Hysteric Western media reaches new low attacking Olympic panda mascot
Published: Feb 10, 2022 06:43 PM
Illustration: Liu Rui/GT

Illustration: Liu Rui/GT

If you have been following the Winter Olympics in Beijing, then you have probably heard of the loveable official mascot Bing Dwen Dwen. The mascot, who is a rotund Panda wearing a suit of ice, has become a sensation in China, with dolls of it selling out rapidly in a craze and long overnight queues. Sounds innocent enough right? The Western media doesn't think so. A number of outlets have responded to Bing Dwen Dwen's popularity with claims that it is effectively part of a state-led propaganda campaign to sell the narrative of the Winter Olympic Games. 

In an article published in the Sydney Morning Herald, a title leads with "'Viral' Bing Dwen Dwen helps China write the script of the Games." The article proceeds to claim that thousands of state-created accounts are pushing the mascot to write the narrative of the games online, subsequently quoting a researcher from the hawkish, controversial US- and defense industry-funded Australian Strategic Policy Institute (ASPI) to criticize the Chinese "propaganda and information operations."

This claim of course on the surface is laughable, yet it is a connotation of the world we live in, demonstrating how the Western media descend to extreme levels of hysteria, mass paranoia, fear invocation and deliberate instigation of distrust in the waging of a broader public opinion war against China. In doing so, everything affiliated with the country is dehumanized, linked to the Party in a grand plot, and accused of having some kind of nefarious purpose or intention, even to the point of attacking a cute mascot. Bing Dwen Dwen may be a symbol of China, but it is also a symbol of how the West is acting out of vitriol.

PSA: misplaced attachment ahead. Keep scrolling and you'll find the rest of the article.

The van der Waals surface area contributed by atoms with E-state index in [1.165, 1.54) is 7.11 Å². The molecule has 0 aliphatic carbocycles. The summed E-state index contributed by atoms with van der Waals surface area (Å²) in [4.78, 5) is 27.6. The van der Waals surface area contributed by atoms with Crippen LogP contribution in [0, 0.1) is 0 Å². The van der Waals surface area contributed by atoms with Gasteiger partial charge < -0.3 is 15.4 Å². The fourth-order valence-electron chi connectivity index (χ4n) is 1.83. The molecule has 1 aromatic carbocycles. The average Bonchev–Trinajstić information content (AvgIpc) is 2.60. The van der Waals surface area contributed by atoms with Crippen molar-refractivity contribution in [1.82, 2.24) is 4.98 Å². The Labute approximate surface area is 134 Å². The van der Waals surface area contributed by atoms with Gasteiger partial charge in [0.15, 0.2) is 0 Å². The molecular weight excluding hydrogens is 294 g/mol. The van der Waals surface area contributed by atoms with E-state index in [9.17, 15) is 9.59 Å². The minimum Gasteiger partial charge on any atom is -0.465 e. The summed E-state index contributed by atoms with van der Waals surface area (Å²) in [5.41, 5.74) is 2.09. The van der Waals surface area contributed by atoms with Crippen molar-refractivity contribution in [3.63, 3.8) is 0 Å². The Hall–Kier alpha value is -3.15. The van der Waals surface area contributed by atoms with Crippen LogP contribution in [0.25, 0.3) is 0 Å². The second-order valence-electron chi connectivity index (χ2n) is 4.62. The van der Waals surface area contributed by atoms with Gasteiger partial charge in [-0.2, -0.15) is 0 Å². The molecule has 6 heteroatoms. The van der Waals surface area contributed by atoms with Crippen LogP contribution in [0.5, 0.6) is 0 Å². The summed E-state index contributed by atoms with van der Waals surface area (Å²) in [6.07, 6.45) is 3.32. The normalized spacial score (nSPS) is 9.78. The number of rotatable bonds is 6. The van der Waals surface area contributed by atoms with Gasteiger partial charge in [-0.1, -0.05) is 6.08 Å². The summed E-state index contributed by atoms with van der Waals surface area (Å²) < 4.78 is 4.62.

Since the Winter Olympics began, there has been an orchestrated campaign throughout the mainstream media to focus exclusively on negative publicity. There is a fear in some Western countries led by the US that China may use the event to acquire legitimacy for itself and political ends. This sentiment is what led to the decision to pursue diplomatic boycotts, and in turn, the all-embracing media hate campaign which has played up every possible disagreement, dispute or critical angle. Whilst downplaying the opening ceremony, the media coverage focused exclusively upon Uygurs and Xinjiang, framing athletes' experiences as negative, and labeling China's zero-COVID policies as oppressive and netizens as unforgiving.

It is no surprise that amongst this tirade, even Bing Dwen Dwen is not spared. The popularity of the stuffed bear is of course little more than a marketing and merchandizing campaign in practice. In East Asian countries, "trends" are a common part of life, creating consumer blitzes and crazes for certain products. Few would ever accuse the same social behavior visible in South Korea or Japan as being a subtle propaganda campaign, would they? This only serves to show how in the views of the Western media, Chinese people are deprived of their agency. In every domain, whether it be studying or their own political opinions, if they do not follow the conventional Western liberal narrative, they are accused of being brainwashed or acting in bad faith on behalf of the interests of the Party. 

In no instance then, is it assumed that Chinese people are actually interested in Bing Dwen Dwen, but that the urge to write about it online and post content must have a political agenda behind it and must be inauthentic as part of this broader grand plot to politicize the Olympics. Ironically, it is the other side who from start to finish, has politicized and sought to derail the event. There is only one party here acting in bad faith, one party who seeks to influence public opinion and one party manipulating the public in turn: That is Western governments and their affiliated media. 

Whilst the people of China have got into the spirit of the Winter Olympics and the Olympics have influenced consumer trends, the Western mindset influenced by the press is a fixated hatred, paranoia and resentment. This demonstrates two worlds, one of hatred espoused in the West, and one of hope and embracement in China. One hopes that the Western public will ultimately wake up to this level of poisonous manipulation, and recognize that the campaign to demonize and arouse suspicion over a stuffed bear mascot is a demonstration of just how unhinged and unreasonable this all is.

The author is a political and historical relations analyst. opinion@globaltimes.com.cn